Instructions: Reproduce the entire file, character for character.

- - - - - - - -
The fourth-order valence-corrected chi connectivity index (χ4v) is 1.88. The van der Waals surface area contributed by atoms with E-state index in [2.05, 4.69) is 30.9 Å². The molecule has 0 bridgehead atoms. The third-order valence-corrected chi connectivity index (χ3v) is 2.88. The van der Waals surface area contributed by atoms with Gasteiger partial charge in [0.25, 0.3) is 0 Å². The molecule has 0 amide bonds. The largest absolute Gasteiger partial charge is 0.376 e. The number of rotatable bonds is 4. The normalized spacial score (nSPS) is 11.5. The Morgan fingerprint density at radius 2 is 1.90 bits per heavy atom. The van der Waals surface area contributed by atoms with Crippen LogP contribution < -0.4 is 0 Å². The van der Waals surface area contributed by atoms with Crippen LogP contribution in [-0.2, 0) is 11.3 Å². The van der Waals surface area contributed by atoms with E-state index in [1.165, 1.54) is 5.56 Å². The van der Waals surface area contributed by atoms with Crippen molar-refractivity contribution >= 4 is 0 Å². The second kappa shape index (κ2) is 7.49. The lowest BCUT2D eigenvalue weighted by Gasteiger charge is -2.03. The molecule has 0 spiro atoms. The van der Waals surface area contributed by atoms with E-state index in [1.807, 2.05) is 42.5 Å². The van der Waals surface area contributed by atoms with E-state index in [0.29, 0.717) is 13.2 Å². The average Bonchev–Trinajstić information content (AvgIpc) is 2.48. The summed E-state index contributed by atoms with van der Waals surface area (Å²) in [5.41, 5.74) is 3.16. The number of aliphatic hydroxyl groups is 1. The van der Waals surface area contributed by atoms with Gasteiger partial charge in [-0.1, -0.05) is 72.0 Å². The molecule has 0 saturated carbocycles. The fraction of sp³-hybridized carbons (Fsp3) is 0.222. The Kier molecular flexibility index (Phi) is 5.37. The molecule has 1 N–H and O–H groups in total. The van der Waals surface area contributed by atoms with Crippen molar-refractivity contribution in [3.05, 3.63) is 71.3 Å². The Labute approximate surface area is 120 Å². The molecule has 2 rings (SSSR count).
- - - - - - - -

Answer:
The fourth-order valence-corrected chi connectivity index (χ4v) is 1.88. The van der Waals surface area contributed by atoms with E-state index in [2.05, 4.69) is 30.9 Å². The molecule has 0 bridgehead atoms. The third-order valence-corrected chi connectivity index (χ3v) is 2.88. The van der Waals surface area contributed by atoms with Gasteiger partial charge in [0.25, 0.3) is 0 Å². The molecule has 0 amide bonds. The largest absolute Gasteiger partial charge is 0.376 e. The number of rotatable bonds is 4. The normalized spacial score (nSPS) is 11.5. The Morgan fingerprint density at radius 2 is 1.90 bits per heavy atom. The van der Waals surface area contributed by atoms with Crippen LogP contribution < -0.4 is 0 Å². The van der Waals surface area contributed by atoms with Crippen LogP contribution in [-0.2, 0) is 11.3 Å². The van der Waals surface area contributed by atoms with E-state index in [1.165, 1.54) is 5.56 Å². The van der Waals surface area contributed by atoms with Crippen molar-refractivity contribution >= 4 is 0 Å². The second kappa shape index (κ2) is 7.49. The lowest BCUT2D eigenvalue weighted by Gasteiger charge is -2.03. The molecule has 0 spiro atoms. The van der Waals surface area contributed by atoms with E-state index in [1.807, 2.05) is 42.5 Å². The van der Waals surface area contributed by atoms with E-state index in [0.29, 0.717) is 13.2 Å². The average Bonchev–Trinajstić information content (AvgIpc) is 2.48. The summed E-state index contributed by atoms with van der Waals surface area (Å²) in [5.41, 5.74) is 3.16. The number of aliphatic hydroxyl groups is 1. The van der Waals surface area contributed by atoms with Gasteiger partial charge in [-0.1, -0.05) is 72.0 Å². The molecule has 0 saturated carbocycles. The fraction of sp³-hybridized carbons (Fsp3) is 0.222. The Kier molecular flexibility index (Phi) is 5.37. The molecule has 1 N–H and O–H groups in total. The van der Waals surface area contributed by atoms with Crippen molar-refractivity contribution in [3.05, 3.63) is 71.3 Å². The Labute approximate surface area is 120 Å². The molecule has 2 rings (SSSR count).